Carrying a balance does not boost your credit score
By Erica Sandberg
December 10, 2015
I have four credit cards, but the only one I really use is my Chase Sapphire card because of the points. It has a limit of $5,000, and I have $800 on it now. Do you think I should pay it off or keep some of the balance on it to keep my credit score high? I checked my fees, and it was only $5.80 on purchases. That seems like a small amount to pay if it keeps everything good. Let me know what you think before I pay it off. — James
If you could ensure an amazing credit score for less than the cost of a sandwich, I might say, “Go for it — that's money well spent!” However, that's not the way credit scoring works. The truth is, you do not need to carry over balances and then pay extra to the credit issuer to establish an excellent rating. For this reason, my suggestion is, “Delete that debt!”
So we're on the same page, though, let's focus on the credit score that most lenders rely on to gauge risk. That's the FICO score, which starts at a low of 300 and goes up to 850. The five basic factors of a FICO score, in order of most to least important: payment history, credit utilization, length of credit history, types of credit in use and pursuit of new credit. That may seem like a lot to manage, but by focusing on the first three, you'll create and maintain the level of excellence you seek.
What is great news is that with four active accounts, you have all the necessary instruments you'll need to land a higher FICO score. Here's how:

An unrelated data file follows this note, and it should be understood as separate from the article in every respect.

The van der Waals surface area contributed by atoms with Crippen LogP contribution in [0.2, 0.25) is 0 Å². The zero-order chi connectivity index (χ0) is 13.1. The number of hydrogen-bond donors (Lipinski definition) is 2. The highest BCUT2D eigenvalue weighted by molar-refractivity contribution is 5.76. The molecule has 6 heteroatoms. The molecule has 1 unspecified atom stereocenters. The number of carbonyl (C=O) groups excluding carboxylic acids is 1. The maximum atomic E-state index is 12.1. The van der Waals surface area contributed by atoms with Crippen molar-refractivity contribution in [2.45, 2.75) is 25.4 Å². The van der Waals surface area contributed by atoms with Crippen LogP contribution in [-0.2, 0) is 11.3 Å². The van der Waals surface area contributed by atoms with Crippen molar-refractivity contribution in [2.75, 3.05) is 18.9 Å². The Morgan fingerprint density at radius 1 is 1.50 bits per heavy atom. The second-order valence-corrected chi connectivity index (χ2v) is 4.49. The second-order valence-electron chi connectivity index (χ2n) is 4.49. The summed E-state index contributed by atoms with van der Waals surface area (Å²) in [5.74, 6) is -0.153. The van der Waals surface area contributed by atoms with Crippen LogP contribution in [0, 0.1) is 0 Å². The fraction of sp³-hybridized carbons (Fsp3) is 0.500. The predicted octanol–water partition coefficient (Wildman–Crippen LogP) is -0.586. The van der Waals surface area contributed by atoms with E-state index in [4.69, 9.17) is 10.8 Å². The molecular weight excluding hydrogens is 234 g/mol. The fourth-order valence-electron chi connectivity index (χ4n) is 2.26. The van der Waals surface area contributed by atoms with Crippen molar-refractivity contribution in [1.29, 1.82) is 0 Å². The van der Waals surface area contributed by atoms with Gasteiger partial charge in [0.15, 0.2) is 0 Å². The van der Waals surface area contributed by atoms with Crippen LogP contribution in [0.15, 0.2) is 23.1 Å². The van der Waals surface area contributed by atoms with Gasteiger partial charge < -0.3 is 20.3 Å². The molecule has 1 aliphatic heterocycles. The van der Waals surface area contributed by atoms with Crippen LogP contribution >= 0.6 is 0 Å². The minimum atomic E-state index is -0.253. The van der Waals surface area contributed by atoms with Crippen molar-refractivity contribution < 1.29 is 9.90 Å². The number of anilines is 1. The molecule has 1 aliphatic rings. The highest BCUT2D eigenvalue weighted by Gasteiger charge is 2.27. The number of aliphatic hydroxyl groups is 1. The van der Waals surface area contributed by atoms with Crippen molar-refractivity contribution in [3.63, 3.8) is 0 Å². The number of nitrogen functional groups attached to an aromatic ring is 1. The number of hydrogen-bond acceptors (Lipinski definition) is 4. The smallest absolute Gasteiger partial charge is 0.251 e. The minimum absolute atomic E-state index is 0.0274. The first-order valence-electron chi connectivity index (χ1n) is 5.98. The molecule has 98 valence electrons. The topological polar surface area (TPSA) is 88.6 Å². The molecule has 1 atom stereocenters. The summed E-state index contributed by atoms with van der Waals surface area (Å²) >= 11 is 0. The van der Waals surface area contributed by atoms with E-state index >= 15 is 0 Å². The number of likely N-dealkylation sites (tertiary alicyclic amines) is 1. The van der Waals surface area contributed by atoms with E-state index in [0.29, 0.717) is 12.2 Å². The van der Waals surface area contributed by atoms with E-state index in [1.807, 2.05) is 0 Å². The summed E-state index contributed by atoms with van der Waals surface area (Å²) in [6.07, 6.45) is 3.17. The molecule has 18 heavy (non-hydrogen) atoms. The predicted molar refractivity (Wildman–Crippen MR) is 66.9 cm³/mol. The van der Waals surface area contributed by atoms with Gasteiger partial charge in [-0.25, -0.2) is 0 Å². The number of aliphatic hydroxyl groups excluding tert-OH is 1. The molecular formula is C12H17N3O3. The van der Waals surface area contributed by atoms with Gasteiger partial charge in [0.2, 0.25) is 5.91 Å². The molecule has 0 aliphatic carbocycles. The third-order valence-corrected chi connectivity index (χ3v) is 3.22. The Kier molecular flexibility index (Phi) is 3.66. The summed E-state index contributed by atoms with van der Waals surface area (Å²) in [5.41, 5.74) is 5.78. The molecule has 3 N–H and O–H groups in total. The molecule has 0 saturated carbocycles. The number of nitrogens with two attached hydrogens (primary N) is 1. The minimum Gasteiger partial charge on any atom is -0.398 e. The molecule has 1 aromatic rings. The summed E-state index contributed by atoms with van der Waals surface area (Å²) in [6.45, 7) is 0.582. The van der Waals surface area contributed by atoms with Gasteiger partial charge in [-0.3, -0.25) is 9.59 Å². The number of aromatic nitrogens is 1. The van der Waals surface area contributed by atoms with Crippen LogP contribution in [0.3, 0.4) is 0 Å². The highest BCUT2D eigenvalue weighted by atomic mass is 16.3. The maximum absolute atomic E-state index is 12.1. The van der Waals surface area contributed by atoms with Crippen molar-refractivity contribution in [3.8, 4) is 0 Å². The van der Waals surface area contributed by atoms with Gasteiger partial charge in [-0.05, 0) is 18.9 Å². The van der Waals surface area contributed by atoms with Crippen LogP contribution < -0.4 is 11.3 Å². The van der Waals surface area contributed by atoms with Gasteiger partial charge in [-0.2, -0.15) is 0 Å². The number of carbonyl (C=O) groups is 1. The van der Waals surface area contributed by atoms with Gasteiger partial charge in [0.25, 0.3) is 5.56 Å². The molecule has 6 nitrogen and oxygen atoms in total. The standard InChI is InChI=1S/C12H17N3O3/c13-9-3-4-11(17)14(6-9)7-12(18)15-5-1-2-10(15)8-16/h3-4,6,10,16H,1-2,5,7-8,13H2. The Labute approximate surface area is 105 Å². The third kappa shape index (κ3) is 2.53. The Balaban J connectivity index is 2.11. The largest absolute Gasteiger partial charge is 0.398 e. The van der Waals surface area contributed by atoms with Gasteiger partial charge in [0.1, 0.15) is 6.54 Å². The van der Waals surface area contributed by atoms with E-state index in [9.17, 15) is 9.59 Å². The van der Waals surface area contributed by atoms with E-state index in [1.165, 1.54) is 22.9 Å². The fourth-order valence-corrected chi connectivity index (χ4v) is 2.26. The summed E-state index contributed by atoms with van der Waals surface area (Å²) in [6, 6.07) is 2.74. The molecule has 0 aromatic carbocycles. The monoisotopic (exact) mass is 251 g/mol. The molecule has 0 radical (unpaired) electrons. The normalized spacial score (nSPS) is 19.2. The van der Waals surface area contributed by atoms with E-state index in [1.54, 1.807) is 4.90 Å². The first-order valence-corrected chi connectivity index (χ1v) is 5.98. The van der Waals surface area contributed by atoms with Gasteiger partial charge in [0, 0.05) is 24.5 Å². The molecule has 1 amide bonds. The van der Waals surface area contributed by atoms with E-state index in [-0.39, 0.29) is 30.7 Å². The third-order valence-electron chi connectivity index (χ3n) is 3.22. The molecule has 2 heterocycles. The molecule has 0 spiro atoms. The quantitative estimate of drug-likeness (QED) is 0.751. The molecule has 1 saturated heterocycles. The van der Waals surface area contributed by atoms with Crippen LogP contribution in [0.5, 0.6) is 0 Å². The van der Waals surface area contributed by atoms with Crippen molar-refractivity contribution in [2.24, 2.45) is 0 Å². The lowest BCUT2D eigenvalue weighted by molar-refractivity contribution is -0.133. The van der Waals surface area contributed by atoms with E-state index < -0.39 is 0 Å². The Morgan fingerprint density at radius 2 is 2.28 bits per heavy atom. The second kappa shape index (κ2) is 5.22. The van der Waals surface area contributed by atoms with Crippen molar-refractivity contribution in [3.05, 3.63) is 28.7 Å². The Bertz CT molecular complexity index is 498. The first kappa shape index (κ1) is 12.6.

- Charge with all of your cards. Credit scores only assess activity that appears on your credit reports, so you have to actively add data to them. That means borrowing and repaying regularly. Go ahead and use the Sapphire card for those valuable rewards points, but also charge occasionally with the others to keep them alive. If you don't use the cards you have, you run the risk of the issuer closing the card due to inactivity, which could increase your overall credit utilization ratio (if you are carrying any balances) by losing that credit line as well as reduce the length of your credit history (especially if one of those cards is one of your oldest).
- Send payments on time. This is simple but vital. Pay attention to due dates and never pay late. You may even want to set up automatic payments with your creditors, which will ensure your payments arrive on time. Then you'll just need to make sure your checking account has enough funds to cover the payments.
- Pay in full. Credit utilization is the ratio of how much you owe in relation to the amount you can contractually borrow (your credit line). Zero debt is ideal. Not a little; none at all. However, since the balance may be recorded before you have the chance to get your entire payment in, you may want to pay what you owe well in advance of the due date. This way you can guarantee that when your FICO score is calculated it will be based on accuracy — that you do not want to carry a debt over from one month to the next.
Check your FICO scores now and again after six months. With the above strategy, you should see improvement. Note that FICO scores in the mid-700s are in the top scoring category, so try not to spend too much time or energy reaching the ceiling. It won't give you anything but a warm, fuzzy feeling that you're No. 1 — which you would then have to continue to uphold. Remember, credit cards should make your life easier, not more stressful.
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